FWIW, I started in earnest with DIY in bucket mode.

    Perhaps most importantly; immediately before and during a brew session, NEVER gaze too long at Mothergoose's avatar. It'll get you off-center and something quirky is bound to happen :open_mouth:
    #10 riptorn, May 15, 2018
    Last edited: May 15, 2018
    Mothergoose03 likes this.
  11. LuskusDelph

    LuskusDelph Aspirant (246) May 1, 2008 New Jersey

    Like others here, I voted for the DIY option.
    When I started brewing at home (back in the stone age that was 1971), that consisted of Blue Ribbon Malt Syrup, dry bakers yeast, and the very good good advice of a Biology major friend to skip the sugar called for in the "recipe" and instead, use 2 cans of the malt syrup). By some miracle, I wound up with 5 gallons of very drinkable brew (which my college friends and I made very short work of).
    Around that same time, my very favorite commercial beer (Ballantine India Pale Ale) ceased to be made (the Newark NJ brewery shut down, and it's successors failed to keep the brand going) and I felt the need to try to brew a replacement, since there was, at the time, no other commercial brew that even came close to it.
    I personally think that brewing from scratch on a homemade system (not that there were any real options to that in 1971) gave me a better 'feel' for the various processes involved...which brewing on an automated system would certainly fall short on.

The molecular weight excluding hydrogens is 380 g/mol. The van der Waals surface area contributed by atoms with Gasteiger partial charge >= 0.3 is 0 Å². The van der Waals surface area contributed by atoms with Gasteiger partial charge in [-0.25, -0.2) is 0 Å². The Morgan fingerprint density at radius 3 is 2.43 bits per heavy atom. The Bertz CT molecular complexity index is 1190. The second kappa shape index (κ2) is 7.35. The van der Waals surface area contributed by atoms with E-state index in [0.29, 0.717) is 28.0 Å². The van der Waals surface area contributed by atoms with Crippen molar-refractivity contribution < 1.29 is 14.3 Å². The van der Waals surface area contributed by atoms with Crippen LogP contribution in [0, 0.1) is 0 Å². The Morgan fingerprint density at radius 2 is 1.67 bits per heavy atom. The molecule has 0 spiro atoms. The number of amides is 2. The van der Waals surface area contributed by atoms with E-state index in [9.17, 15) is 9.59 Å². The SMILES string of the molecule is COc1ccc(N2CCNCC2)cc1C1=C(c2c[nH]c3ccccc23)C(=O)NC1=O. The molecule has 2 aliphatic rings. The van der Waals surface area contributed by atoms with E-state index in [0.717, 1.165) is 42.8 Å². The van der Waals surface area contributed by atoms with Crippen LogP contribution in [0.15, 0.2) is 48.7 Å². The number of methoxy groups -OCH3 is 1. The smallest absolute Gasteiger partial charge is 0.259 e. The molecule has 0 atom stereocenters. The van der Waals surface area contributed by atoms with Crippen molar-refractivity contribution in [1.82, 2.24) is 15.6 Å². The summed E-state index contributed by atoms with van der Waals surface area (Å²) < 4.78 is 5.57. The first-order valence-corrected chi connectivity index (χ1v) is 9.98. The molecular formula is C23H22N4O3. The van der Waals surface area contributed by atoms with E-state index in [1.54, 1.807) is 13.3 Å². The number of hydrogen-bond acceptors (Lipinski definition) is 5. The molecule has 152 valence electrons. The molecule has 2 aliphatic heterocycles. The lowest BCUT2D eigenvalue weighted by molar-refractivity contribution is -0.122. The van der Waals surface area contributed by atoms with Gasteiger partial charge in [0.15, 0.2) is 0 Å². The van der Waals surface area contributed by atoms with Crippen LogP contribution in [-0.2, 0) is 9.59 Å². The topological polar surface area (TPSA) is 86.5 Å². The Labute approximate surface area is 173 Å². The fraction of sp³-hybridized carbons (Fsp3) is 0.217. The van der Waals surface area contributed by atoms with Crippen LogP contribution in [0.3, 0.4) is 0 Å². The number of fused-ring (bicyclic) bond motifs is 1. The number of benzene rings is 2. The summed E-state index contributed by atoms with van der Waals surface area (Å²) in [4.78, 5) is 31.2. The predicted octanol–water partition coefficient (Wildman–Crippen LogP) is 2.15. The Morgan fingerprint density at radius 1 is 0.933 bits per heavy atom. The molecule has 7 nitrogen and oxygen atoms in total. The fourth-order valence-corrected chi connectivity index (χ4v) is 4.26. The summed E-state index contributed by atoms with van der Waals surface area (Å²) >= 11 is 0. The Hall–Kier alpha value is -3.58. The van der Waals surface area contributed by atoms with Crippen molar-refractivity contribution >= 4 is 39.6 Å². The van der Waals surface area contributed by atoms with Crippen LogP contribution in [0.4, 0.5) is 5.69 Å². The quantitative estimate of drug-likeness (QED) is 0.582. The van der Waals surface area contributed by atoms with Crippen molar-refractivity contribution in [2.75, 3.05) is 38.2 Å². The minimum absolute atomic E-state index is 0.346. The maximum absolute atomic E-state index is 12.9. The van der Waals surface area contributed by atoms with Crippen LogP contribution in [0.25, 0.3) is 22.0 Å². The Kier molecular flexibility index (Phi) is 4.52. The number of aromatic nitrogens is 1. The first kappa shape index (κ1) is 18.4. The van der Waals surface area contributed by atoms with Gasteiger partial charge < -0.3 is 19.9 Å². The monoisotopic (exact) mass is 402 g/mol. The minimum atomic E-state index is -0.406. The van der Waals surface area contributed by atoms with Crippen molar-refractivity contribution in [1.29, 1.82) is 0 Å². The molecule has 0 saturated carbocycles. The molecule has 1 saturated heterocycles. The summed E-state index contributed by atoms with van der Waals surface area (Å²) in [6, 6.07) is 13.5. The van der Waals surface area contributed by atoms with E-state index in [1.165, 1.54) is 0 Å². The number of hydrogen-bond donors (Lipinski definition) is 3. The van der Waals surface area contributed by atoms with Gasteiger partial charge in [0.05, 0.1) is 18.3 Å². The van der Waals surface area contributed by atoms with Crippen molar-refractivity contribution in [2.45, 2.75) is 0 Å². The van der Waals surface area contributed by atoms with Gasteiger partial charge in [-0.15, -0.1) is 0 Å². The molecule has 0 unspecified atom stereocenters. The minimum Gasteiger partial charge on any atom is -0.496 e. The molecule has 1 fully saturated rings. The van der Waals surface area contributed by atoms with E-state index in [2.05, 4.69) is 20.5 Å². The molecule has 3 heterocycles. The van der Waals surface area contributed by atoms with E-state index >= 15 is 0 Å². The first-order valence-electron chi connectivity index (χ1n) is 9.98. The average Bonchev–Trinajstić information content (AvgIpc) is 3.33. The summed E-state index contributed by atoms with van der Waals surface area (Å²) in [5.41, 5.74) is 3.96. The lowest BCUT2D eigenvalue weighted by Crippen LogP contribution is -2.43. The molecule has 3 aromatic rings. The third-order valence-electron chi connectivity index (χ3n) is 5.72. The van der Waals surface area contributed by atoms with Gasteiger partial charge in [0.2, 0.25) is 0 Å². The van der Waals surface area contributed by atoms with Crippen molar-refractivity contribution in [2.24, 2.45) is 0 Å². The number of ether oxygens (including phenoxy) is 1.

(I'm actually still brewing on essentially the same system I built in 1980, which cost less than $150 to put together. )

    Cheers (and happy brewing).
    Lexicon likes this.
  12. Prep8611

    Prep8611 Aspirant (250) Aug 22, 2014 New Jersey

    I did and I have a diy system. That said nerofiddled kinda made it seem like it wasn’t real brewing. That’s why I said what I did. If someone who can’t lift the pots or is in a wheelchair wants to brew than a picobrew would be a good option.
  13. GreenKrusty101

    GreenKrusty101 Crusader (730) Dec 4, 2008 Nevada

    Elton John, right? :slight_smile:
    Mothergoose03 likes this.
  14. GreenKrusty101

    GreenKrusty101 Crusader (730) Dec 4, 2008 Nevada

    Boil -overs suck... but vigorous boils are brew buddy spends lots of $ on camel cum...aka " Fermcap" ...I've got better shit to spend my $ on :slight_smile: ...if you are inattentive when boiling, it might be worth it :grin:...cheers
    Mothergoose03 likes this.
  15. NorCalKid

    NorCalKid Initiate (99) Jan 10, 2018 California

    Bunch of OG’s giving a huge amount of wisdom here bro. Read it all. As a born again home brewer. I enjoy the process. Frustration is natural even if you’ve been in this hobby the first day or many or professionally(so I’ve been told).